United States District Court, N.D. Indiana, Fort Wayne Division
OPINION AND ORDER
A. BRADY JUDGE
matter comes before the Court on Plaintiff Gregory John
Victor's (“Victor”) appeal of the Social
Security Administration's (“SSA”) Decision
(ECF No. 3 at 45-63) dated January 31, 2017. Victor filed his
Brief (ECF No. 13) on January 26, 2018. Defendant Nancy A.
Berryhill, Acting Commissioner of the SSA (the
“Commissioner”) filed her Memorandum in Support
of Commissioner's Decision (ECF No. 18) on May 4, 2018.
Victor filed his Reply Brief (ECF No. 19) on May 8, 2018.
This matter is now ripe for determination.
filed his application for Social Security disability benefits
on November 3, 2011. The application was denied on December
8, 2011. Victor then filed his Request for Reconsideration on
January 12, 2012, which was denied on February 6, 2012. A
Request for Hearing by Administrative Law Judge
(“ALJ”) was filed on March 30, 2012. The ALJ
entered his decision on March 22, 2013, finding that Victor
was not disabled.
filed a Request for Review of Hearing Decision/Order on May
23, 2013. That Request was denied by the Appeals Council on
July 23, 2014. Victor then filed his first Complaint for
judicial review on September 9, 2014. On January 14, 2016,
this Court entered an Order remanding the case for further
proceedings. As a result, the Appeals Council vacated the
ALJ's decision on February 2, 2016, and remanded the case
to the ALJ for further proceedings.
January 31, 2017, a different ALJ entered the Decision
finding again that Victor was not disabled. A Request for
Review of Hearing Order/Decision was filed on February 3,
2017. On May 25, 2017, the Appeals Council declined to accept
jurisdiction over the Request. This constituted the
Commissioner's final decision. Victor filed his second
Complaint with this Court on July 13, 2017.
Standard of Review
decision of the ALJ is the final decision of the Commissioner
when the Appeals Council denies a request for review.
Liskowitz v. Astrue, 559 F.3d 736, 739 (7th Cir.
2009). The Social Security Act establishes that the
Commissioner's findings as to any fact are conclusive if
supported by substantial evidence. See Diaz v.
Chater, 55 F.3d 300, 305 (7th Cir. 1995). Thus, the
Court will affirm the Commissioner's finding of fact and
denial of disability benefits if substantial evidence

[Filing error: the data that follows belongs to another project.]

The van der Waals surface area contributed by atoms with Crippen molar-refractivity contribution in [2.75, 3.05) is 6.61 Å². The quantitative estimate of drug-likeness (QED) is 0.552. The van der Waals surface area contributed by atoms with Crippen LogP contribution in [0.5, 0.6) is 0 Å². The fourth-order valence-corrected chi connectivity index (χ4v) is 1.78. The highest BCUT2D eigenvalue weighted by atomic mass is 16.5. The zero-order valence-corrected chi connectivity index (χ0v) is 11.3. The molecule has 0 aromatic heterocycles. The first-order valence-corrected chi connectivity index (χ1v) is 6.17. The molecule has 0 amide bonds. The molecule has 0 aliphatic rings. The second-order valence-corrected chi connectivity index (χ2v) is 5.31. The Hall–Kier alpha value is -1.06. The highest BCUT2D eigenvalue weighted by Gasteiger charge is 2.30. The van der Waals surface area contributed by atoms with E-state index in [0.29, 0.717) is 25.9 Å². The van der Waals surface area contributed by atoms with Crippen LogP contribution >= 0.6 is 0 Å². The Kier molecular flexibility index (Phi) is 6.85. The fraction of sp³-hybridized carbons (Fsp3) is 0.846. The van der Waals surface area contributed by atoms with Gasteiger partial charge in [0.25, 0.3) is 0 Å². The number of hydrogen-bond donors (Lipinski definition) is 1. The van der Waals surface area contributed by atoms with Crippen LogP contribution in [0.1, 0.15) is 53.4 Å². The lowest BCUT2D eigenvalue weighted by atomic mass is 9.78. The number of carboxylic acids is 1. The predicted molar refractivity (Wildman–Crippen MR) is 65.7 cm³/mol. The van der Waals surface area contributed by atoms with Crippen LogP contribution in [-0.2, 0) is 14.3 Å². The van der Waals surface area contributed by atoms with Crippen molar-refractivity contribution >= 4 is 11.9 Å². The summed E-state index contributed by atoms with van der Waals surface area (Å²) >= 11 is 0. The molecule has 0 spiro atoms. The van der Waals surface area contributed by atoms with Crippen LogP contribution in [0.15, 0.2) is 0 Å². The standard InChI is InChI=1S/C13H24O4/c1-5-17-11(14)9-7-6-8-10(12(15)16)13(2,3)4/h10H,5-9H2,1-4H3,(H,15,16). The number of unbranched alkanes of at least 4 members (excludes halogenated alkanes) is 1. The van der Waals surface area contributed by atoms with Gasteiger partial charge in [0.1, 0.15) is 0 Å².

supports them. Craft v. Astrue, 539 F.3d 668, 673
(7th Cir. 2009). Substantial evidence is defined as
“such relevant evidence as a reasonable mind might
accept as adequate to support a conclusion.”
Richardson v. Perales, 402 U.S. 389, 401 (1971)
(quoting Consol. Edison Co. v. NLRB, 305 U.S. 197,
229 (1938)); Henderson v. Apfel, 179 F.3d 507, 512
(7th Cir. 1999).
the duty of the ALJ to weigh the evidence, resolve material
conflicts, make independent findings of fact, and dispose of
the case accordingly. Richardson, 402 U.S. at 399-
400. The reviewing court examines the entire record; however,
it does not substitute its judgment for that of the
Commissioner by reconsidering facts, reweighing evidence,
resolving conflicts in evidence, or deciding questions of
credibility. See Diaz, 55 F.3d at 305-06. The Court
will “conduct a critical review of the evidence,
” considering both the evidence that supports, as well
as the evidence that detracts from, the Commissioner's
decision, and “the decision cannot stand if it lacks
evidentiary support or an adequate discussion of the
issues.” Lopez ex rel. Lopez v. Barnhart, 336
F.3d 535, 539 (7th Cir. 2003) (internal quotations omitted).
ALJ recommends the denial of benefits, the ALJ must first
“provide a logical bridge between the evidence and [the
ALJ's] conclusions.” Terry v. Astrue, 580
F.3d 471, 475 (7th Cir. 2009) (internal quotation marks and
citation omitted). Though the ALJ is not required to address
every piece of evidence or testimony presented, “as
with any well-reasoned decision, the ALJ must rest its denial
of benefits on adequate evidence contained in the record and
must explain why contrary evidence does not persuade.”
Berger v. Astrue, 516 F.3d 539, 544 (7th Cir. 2008).
However, if substantial evidence supports the ALJ's
determination, the decision must be affirmed even if
“reasonable minds could differ concerning whether [the
claimant] is disabled.” Elder v. Astrue, 529
F.3d 408, 413 (7th Cir. 2008).
than attack the findings of the ALJ regarding his claimed
disability, Victor raises two technical issues on appeal.
First, Victor asserts that this matter must be remanded
because certain parts of the typed transcript of the August
10, 2016, hearing reflect the fact that the Court reporter
could not hear and/or understand the testimony that was
offered. In support of this argument, Victor directs the
Court to its decision in Borowski v. Heckler, 581
F.Supp. 549 (N.D. Ind. 1984), which included an excerpt from
a House of Representatives Conference Report stating that
remand may be appropriate where “the tape recording of
plaintiff's oral hearing is lost or inaudible.”
Id. at 553.
Court has reviewed the transcript of the hearing, as well as
the cases cited by Victor, and concludes that the identified
issues with the transcript do not require remand. Victor
identifies twenty-two instances of inaudible testimony over
the course of an eighty-eight-page transcript. (ECF No. 13 at
17). This number, in and of itself, does not indicate a
transcript that is so deficient as to hinder a fair review.
See, e.g., Ward v. Heckler, 786
F.2d 844, 848 (8th Cir. 1986) (one to two instances of
inaudible testimony per page did not interfere with
comprehension of the testimony). Nor does the Court find that
the occasional and brief inaudible excerpts materially affect
the ability of the Court to discern the scope of the
proceedings. See Borowski, supra (no transcript
required remand); Bianchi v. Sec. of Health and ...